“iPhone beats Android” Chip Online headlined its report about mobile internet benchmarks performed by Focus Infocom.
Focus Infocom provides a comprehensive collection of tools for smartphone-based measurements that allow advanced and differentiated measurements with a high degree of end user perspective. The tools are available for Android and iOS devices.
Focus Infocom’s test tools allow a wide spectrum of test setups including benchmark drive tests to directly compare devices or mobile networks, and stationary tests to study the behavior of single devices competing for resources in a network.
The CHIP Online article focuses on a demo setup intended to show only a small section of the versatile possibilities provided by Focus Infocom’s measurement tools. Nevertheless, it offered some interesting insights into the performance of iOS vs. Android devices and their scramble for resources.
For the benchmark tests, Focus Infocom deployed the iPhone 4S, the HTC One S and, for reference purposes, the HTC Desire HD smartphones. They were run in the networks of the four German mobile operators in parallel with a mix of services. The measurements were performed on several approx. 50 km long drive test routes near Darmstadt and Wiesbaden that led through heavily populated as well as rural areas on inner city routes, country roads and highways.
The tests revealed that the overall success rates of the iPhone 4S – calculated over all networks and services – were generally higher than those of the HTC Desire HD (i.e. 91percent for the iPhone and 83 percent for the HTC Desire HD. However, the HTC Desire prevailed in the upload domain with a success rate of 95 percent as compared to 92 percent for the iPhone 4S.
For the test iPhone vs HTC Desire HD, the median and average values for upload and download rates do not show considerable overall differences, a fact that shows that there were no high upper or lower spikes in the measurement data.
The download rates for iPhone were generally about 20 percent higher than for the HTC Desire HD with the exception of the ePlus network. Taking into account that such figures contain both device and network dependent factors, they are to be understood as indicative values only.
With regard to the upload data rates, the HTC Desire HD has a slight advantage in the Telekom network while the iPhone prevails in the three other networks, resulting in an overall pole position for the iPhone (approx. 10 percent higher rates). With both devices, however, the general order of the four networks remains the same.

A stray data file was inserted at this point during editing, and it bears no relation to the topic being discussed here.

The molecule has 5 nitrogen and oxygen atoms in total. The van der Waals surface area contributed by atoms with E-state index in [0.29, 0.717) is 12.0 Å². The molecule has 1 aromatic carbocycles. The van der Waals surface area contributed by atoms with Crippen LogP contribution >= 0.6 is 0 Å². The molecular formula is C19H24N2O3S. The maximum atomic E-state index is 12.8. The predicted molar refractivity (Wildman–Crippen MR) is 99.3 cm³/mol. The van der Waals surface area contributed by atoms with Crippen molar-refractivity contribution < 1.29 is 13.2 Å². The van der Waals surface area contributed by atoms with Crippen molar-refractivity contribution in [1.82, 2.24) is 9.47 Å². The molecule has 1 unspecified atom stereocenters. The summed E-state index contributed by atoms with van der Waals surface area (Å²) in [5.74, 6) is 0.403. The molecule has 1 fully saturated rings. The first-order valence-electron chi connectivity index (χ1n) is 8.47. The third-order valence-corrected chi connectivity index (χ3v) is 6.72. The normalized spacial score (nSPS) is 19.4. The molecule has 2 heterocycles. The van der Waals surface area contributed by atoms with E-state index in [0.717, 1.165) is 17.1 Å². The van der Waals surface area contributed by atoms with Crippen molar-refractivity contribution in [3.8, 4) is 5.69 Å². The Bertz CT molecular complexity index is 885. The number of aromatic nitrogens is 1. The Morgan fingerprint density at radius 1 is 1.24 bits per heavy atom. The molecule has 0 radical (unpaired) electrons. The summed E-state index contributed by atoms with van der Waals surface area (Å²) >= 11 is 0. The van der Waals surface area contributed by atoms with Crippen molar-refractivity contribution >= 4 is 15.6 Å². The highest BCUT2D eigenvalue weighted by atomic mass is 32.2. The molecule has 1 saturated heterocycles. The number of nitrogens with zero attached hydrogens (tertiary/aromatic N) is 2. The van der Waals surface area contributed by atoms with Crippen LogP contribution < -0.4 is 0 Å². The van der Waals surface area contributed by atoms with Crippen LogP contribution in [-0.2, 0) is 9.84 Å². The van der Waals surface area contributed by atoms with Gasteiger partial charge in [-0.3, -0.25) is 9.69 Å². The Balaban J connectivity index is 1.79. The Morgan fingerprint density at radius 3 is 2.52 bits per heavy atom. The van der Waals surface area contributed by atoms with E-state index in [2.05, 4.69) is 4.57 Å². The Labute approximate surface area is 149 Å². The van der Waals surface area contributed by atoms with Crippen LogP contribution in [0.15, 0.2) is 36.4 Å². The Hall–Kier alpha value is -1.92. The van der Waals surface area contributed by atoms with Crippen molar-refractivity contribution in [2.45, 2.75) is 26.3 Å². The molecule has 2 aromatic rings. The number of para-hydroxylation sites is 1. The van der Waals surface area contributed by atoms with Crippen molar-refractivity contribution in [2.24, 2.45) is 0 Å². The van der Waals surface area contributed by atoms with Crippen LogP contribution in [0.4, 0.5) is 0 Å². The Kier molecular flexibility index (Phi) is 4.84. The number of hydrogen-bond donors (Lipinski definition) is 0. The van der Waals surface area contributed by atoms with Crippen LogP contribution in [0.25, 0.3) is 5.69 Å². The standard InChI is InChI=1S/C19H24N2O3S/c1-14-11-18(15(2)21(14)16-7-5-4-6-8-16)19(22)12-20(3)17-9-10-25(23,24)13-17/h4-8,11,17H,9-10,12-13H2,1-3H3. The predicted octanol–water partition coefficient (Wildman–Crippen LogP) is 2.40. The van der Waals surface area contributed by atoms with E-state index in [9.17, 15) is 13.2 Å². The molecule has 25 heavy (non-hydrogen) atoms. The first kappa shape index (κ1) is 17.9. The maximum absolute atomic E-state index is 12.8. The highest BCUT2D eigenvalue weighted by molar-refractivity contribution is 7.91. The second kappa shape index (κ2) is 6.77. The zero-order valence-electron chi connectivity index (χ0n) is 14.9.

When compared to the HTC One S, the advantage of the HSPA+ technology of that device compared to the iPhone, shows a clear effect in average and median download and upload data rates. It is interesting to observe, however, that the iPhone tops the HTC One S in two different networks, once in upload data rates (D2) and once in download data rates (o2). A possible explanation lies in the fact that the higher-order coding schemes in HSPA+ are more sensitive to poor radio conditions during some parts of the routes.
Session Times for Webbrowsing were also measured, and compared iPhone vs HTC Desire HD on the one hand and
iPhone vs. HTC One S on the other hand:
Both comparisons show clearly faster session times for the iPhone. Having said that, it is important to keep in mind that these values are not really comparable as regards network performance, because the values also depend on the devices’ different browsers.
Additionally, Focus Infocom looked at how devices scramble for resources if they are booked into the same cell. Several combinations were tested, with a focus on the question if a network prefers certain phone types over others in a systematical way. While the test showed that there were strong mutual influences when using the iPhone and the HTC Desire HD within the same network cell, no effects on this scale could be observed when operating the two HTC devices in the same setup (which included using the same SIMs). It has to be emphasized that - on the current level - these measurements are primarily intended to show the potential of the tools used. It would be premature to draw quantitative conclusions.
However, the measurements revealed two important facts:
The tests confirmed the results of the CHIP Online Benchmark test published in September, showing that using other devices for the same sort of test does not change the general outcome as regards the performance of the four German network providers.
More important than the concrete results are the underlying questions that can be answered using Focus Infocom’s smartphone based measurement systems for different service tests and on multiple platforms.
Focus Infocom’s smartphone-based tools are available as standard drive- and walk test as well as multi-device load generator configurations. Additionally, SLA validation tools that can be adapted to specific tasks are also available for direct use on end user devices.
The general range of supported service tests in smartphone-based products includes these and more packet data based test cases as well as a wide range of voice services tests (MOC, MTC, mobile to mobile) including speech quality evaluation (PESQ®, POLQA®) in both narrowband and wideband/SWB configurations.
Supported radio access technologies range from GSM/GPRS/EDGE over HSPA/HSPA+ (including Dual Carrier) to LTE.